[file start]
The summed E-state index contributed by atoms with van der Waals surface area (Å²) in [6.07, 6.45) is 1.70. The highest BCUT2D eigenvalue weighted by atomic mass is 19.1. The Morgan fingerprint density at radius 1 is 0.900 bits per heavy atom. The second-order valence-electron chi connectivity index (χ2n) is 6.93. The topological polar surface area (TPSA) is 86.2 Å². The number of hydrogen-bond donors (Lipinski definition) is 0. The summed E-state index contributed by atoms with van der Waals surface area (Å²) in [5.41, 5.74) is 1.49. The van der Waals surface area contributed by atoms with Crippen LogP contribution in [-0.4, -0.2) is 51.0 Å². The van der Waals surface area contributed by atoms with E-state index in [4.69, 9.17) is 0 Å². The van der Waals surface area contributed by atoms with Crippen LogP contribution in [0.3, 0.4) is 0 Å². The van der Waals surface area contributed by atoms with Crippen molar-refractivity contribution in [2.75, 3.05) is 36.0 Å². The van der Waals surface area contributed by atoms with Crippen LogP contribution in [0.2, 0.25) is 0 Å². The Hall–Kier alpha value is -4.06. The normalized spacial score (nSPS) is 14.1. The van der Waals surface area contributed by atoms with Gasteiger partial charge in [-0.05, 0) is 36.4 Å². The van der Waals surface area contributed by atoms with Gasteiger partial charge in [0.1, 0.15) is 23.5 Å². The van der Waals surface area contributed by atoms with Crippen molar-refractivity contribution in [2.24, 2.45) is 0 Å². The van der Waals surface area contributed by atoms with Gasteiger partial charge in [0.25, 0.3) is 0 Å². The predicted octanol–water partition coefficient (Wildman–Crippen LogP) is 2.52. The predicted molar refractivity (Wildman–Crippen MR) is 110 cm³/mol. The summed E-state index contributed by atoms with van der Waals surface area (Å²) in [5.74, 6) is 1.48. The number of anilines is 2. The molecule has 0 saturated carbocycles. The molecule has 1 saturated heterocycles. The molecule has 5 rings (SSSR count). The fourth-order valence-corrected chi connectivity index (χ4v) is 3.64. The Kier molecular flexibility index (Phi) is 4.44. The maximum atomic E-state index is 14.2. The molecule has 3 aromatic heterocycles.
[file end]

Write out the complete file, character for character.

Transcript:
The summed E-state index contributed by atoms with van der Waals surface area (Å²) in [6.07, 6.45) is 1.70. The highest BCUT2D eigenvalue weighted by atomic mass is 19.1. The Morgan fingerprint density at radius 1 is 0.900 bits per heavy atom. The second-order valence-electron chi connectivity index (χ2n) is 6.93. The topological polar surface area (TPSA) is 86.2 Å². The number of hydrogen-bond donors (Lipinski definition) is 0. The summed E-state index contributed by atoms with van der Waals surface area (Å²) in [5.41, 5.74) is 1.49. The van der Waals surface area contributed by atoms with Crippen LogP contribution in [-0.4, -0.2) is 51.0 Å². The van der Waals surface area contributed by atoms with E-state index in [4.69, 9.17) is 0 Å². The van der Waals surface area contributed by atoms with Crippen LogP contribution in [0.3, 0.4) is 0 Å². The van der Waals surface area contributed by atoms with Crippen molar-refractivity contribution in [2.75, 3.05) is 36.0 Å². The van der Waals surface area contributed by atoms with Crippen LogP contribution in [0.2, 0.25) is 0 Å². The Hall–Kier alpha value is -4.06. The normalized spacial score (nSPS) is 14.1. The van der Waals surface area contributed by atoms with Gasteiger partial charge in [-0.05, 0) is 36.4 Å². The van der Waals surface area contributed by atoms with Gasteiger partial charge in [0.1, 0.15) is 23.5 Å². The van der Waals surface area contributed by atoms with Crippen molar-refractivity contribution in [2.24, 2.45) is 0 Å². The van der Waals surface area contributed by atoms with Gasteiger partial charge in [0.25, 0.3) is 0 Å². The predicted octanol–water partition coefficient (Wildman–Crippen LogP) is 2.52. The predicted molar refractivity (Wildman–Crippen MR) is 110 cm³/mol. The summed E-state index contributed by atoms with van der Waals surface area (Å²) in [5.74, 6) is 1.48. The number of anilines is 2. The molecule has 0 saturated carbocycles. The molecule has 1 saturated heterocycles. The molecule has 5 rings (SSSR count). The fourth-order valence-corrected chi connectivity index (χ4v) is 3.64. The Kier molecular flexibility index (Phi) is 4.44. The maximum atomic E-state index is 14.2. The molecule has 3 aromatic heterocycles.